Mathematics Stack Exchange is a question and answer site for people studying math at any level and professionals in related fields. Join them; it only takes a minute:

Sign up
Here's how it works:
  1. Anybody can ask a question
  2. Anybody can answer
  3. The best answers are voted up and rise to the top

Given any sentence in sentential logic with two variables ($\mathbf{P}$ and $\mathbf{Q}$), is it possible to reduce it to an equivalent sentence where each variable is only invoked once?

As an example off the top of my head, let's take a sentence


I've just derived that it's equivalent to $(\mathbf{Q}\lor\lnot\mathbf{P})$, which is a sentence that only invokes $\mathbf{P}$ and $\mathbf{Q}$ once each. Is this applicable to any complex sentence with two variables?

My thought process is that, in a truth table with two variables, the only possible values of a sentence are all true, three true and one false, two of each, one true and three false, and all false. These line up with $\mathbf{T}$, $\mathbf{P}\land\mathbf{Q}$, $\mathbf{P}\leftrightarrow\mathbf{Q}$, $\mathbf{P}\lor\mathbf{Q}$, and $\mathbf{F}$, respectively. The order of the $\mathbf{T}$'s and $\mathbf{F}$'s in the table may differ, but that can be accounted for by applying negation to one or both of the operands.

share|cite|improve this question
Wouldn't that be (~ A <-> ~ B) ? – Twisol Feb 9 '12 at 21:42
Sorry, drop one of those negations. – Twisol Feb 9 '12 at 21:48
I was assuming $\lnot$, $\lor$, $\land$, $\rightarrow$ only. Will delete previous comment. – André Nicolas Feb 9 '12 at 22:06
up vote 6 down vote accepted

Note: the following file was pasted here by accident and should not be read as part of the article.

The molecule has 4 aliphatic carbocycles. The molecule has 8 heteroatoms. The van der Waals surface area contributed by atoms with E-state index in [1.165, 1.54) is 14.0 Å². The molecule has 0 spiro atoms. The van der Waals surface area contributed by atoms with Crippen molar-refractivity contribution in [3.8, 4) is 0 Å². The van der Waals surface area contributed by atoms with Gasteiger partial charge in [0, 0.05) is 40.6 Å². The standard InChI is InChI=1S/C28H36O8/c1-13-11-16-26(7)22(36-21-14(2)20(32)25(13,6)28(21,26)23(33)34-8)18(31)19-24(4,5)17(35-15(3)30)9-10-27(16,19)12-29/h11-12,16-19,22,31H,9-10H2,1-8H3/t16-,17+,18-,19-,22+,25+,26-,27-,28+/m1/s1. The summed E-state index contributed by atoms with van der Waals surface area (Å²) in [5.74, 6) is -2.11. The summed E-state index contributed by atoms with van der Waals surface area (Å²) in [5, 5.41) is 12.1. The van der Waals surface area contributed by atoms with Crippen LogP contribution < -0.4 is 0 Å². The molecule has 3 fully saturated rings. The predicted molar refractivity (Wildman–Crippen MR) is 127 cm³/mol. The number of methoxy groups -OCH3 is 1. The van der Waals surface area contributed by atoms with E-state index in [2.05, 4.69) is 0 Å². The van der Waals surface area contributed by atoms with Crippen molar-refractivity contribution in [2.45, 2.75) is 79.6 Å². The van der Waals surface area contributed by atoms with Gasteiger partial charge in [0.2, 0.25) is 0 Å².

Using truth tables observe that four possible variable states dictate the outcome of one expression, allowing $2^4$ possible logical functions of two variables. The most simplified sentence for the corresponding table will be your solution.

Assuming the order of values in your table is

$$ \begin{array}{l|cccc} A:& T&T&F&F\\ B:& T&F&T&F\\ Contradiction:&F&F&F&F\\ \lnot (A\lor B):& F&F&F&T\\ \lnot A\land B:& F&F&T&F\\ \lnot A:& F&F&T&T\\ A\land \lnot B:& F&T&F&F\\ \lnot B:& F&T&F&T\\ \lnot(A \iff B):& F&T&T&F\\ \lnot (A\land B):& F&T&T&T\\ A\land B:& T&F&F&F\\ A \iff B:& T&F&F&T\\ B:&T&F&T&F\\ \lnot A\lor B:& T&F&T&T\\ A:& T&T&F&F\\ A\lor \lnot B:& T&T&F&T\\ A\lor B:& T&T&T&F\\ Tautology:& T&T&T&T\\ \end{array}$$

share|cite|improve this answer
Thanks Charles, Latex looks much better now. – user474632 Feb 9 '12 at 22:28
Excellent, this is exactly what I was hoping to see. Thank you! – Twisol Feb 10 '12 at 0:06
Yes but ... both question and answer gloss over the question of which primitive logical symbols are specified for the language of our sentential logic. And it makes a difference whether you're looking for a sentential formula in which all defined logical symbols have been eliminated. Suppose the only logical primitive is the Sheffer stroke (see Wikipedia). Suppose also you're looking for a formula with no defined symbols. Then the answer to the original question is probably "No", though I have no proof of that. – MikeC Feb 10 '12 at 4:49
@MikeC: If you only have the Sheffer stroke and no defined symbols, then the number of variables in a formula will be one plus the number of connectives. If you cannot duplicate variables, this severely limits how complex a formula with two variables can be. It is very easy to enumerate them all explicitly and see that there aren't enough of them. – Henning Makholm Feb 12 '12 at 21:02
@Henning: I think you're agreeing with me. Suppose the Sheffer stroke is our only logical primitive. Suppose we're only looking at formulas in primitive notation, that is, with no defined logical symbols. Then we still have 16 (equivalence classes of) formulas to express the 16 semantically distinct cases in the truth table given in the answer. (That's the point of the Sheffer stroke, that you can express anything with enough combinations of it.) But the 16 formulas cannot contain each variabl only once. Isn't that what you said? So the answer in this case is "No, you can't reduce as desired." – MikeC Feb 13 '12 at 2:46

Your Answer


By posting your answer, you agree to the privacy policy and terms of service.

Not the answer you're looking for? Browse other questions tagged or ask your own question.